Newcomer DIFC gallery East Wing is a serious addition to Dubai’s growing art scene and promises to bring some of the top names in contemporary photography to the city for exhibitions, master classes, and art salons. The space also has a tempting collection of photography books on offer arranged on shelves that made my inner intellectual shiver with envy. The books are not shrink wrapped in plastic, so you can actually hold them in your hand, turn pages and browse over an afternoon. Director Peg Amison said that plans are in place to host a number of educational talks and events beginning over the coming art season.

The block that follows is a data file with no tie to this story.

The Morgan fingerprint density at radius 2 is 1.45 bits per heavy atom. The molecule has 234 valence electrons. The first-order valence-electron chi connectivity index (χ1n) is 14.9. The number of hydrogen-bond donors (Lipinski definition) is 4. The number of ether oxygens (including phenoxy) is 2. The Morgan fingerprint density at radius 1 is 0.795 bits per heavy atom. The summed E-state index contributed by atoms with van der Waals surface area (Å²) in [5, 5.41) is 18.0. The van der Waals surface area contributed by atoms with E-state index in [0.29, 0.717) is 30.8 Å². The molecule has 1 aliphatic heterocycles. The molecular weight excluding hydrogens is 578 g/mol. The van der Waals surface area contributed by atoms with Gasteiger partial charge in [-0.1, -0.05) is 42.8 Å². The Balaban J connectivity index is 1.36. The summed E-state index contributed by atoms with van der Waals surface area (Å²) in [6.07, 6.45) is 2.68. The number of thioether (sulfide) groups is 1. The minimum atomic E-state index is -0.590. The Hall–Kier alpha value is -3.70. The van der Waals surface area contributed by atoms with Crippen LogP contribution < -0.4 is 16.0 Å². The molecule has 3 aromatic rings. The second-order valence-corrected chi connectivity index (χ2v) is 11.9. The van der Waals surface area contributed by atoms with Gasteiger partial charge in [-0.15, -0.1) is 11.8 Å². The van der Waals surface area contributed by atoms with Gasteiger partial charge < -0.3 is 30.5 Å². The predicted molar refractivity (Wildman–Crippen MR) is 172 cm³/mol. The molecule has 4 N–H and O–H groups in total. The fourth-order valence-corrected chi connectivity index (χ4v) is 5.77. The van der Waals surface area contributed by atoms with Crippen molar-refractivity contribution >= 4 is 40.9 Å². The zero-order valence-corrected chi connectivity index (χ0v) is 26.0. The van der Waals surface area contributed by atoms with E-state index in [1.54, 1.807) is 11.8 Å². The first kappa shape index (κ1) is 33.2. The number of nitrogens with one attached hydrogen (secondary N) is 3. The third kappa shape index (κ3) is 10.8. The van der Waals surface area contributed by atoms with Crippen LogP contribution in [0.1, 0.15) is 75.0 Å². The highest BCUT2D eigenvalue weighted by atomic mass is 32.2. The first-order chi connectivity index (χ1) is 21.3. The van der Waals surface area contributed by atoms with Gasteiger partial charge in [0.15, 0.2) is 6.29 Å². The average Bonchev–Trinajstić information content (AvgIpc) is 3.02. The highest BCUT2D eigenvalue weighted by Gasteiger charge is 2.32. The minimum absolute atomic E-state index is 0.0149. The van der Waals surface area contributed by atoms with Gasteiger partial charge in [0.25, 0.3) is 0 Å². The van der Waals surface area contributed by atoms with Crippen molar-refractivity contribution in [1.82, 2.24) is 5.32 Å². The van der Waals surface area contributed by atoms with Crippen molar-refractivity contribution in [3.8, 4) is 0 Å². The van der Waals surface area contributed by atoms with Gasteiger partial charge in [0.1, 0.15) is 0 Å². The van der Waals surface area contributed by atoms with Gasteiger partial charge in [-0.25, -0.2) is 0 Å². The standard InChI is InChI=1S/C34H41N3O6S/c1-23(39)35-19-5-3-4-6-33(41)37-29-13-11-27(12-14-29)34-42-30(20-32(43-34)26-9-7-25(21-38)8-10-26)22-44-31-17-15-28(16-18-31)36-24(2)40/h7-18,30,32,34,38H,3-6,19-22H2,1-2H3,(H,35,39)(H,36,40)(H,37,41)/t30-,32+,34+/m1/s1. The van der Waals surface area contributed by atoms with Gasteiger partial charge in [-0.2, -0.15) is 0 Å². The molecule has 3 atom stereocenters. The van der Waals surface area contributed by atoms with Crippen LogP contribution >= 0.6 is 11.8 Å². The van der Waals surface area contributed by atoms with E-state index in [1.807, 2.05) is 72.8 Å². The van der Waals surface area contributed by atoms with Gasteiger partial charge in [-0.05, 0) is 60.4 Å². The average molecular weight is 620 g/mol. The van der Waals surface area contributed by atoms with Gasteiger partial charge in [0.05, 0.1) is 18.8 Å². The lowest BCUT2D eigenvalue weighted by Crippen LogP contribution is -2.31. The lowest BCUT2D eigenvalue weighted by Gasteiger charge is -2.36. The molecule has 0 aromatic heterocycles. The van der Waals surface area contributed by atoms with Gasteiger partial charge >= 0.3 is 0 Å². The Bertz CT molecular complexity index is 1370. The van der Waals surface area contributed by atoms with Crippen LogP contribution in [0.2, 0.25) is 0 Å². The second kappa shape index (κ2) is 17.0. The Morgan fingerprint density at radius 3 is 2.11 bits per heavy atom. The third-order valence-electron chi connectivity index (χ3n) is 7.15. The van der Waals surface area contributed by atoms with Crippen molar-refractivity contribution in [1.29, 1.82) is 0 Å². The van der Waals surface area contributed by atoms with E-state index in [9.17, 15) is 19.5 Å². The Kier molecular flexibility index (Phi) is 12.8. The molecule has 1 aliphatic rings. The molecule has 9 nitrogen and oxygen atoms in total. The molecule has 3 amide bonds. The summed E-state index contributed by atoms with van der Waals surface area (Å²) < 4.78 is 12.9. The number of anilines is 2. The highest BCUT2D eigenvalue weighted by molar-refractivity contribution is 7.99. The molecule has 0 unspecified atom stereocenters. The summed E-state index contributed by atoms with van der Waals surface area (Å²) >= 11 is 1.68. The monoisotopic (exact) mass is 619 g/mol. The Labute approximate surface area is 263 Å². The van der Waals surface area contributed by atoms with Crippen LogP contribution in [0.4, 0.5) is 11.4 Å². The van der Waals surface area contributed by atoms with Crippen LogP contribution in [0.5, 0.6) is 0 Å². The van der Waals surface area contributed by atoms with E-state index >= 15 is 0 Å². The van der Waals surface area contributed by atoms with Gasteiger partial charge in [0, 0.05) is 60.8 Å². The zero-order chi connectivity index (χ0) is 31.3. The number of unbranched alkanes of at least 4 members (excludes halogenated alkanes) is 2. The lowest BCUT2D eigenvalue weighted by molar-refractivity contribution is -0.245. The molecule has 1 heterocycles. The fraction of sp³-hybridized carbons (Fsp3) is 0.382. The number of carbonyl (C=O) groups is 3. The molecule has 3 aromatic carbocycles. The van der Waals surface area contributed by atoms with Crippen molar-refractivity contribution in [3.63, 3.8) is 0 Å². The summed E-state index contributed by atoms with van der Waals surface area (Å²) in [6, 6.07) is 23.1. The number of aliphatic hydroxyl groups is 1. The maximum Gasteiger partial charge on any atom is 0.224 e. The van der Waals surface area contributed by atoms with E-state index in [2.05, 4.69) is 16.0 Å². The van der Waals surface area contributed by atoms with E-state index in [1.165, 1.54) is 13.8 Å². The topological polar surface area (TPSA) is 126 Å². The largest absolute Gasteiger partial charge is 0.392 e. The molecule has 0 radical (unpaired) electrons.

An installation shot of the show at East Wing's new space in Dubai's DIFC

An installation shot of the show at East Wing’s new space in Dubai’s DIFC

The library at East Wing. I am coveting those bookshelves and the reading nook.

The library at East Wing. I am coveting those bookshelves and the reading nook.

Good Ideas: Ramadan in Yemen will run at East Wing in Dubai’s DIFC through 10 September, 2014. You can also purchase a copy of the accompanying limited edition book published by Editions Bressard. For more information about the show and East Wing go here.

The cover of the limited edition publication of the work by Editions Bressard

The cover of the limited edition publication of the work by Editions Bressard

Image Credits: Courtesy of Max Pam and East Wing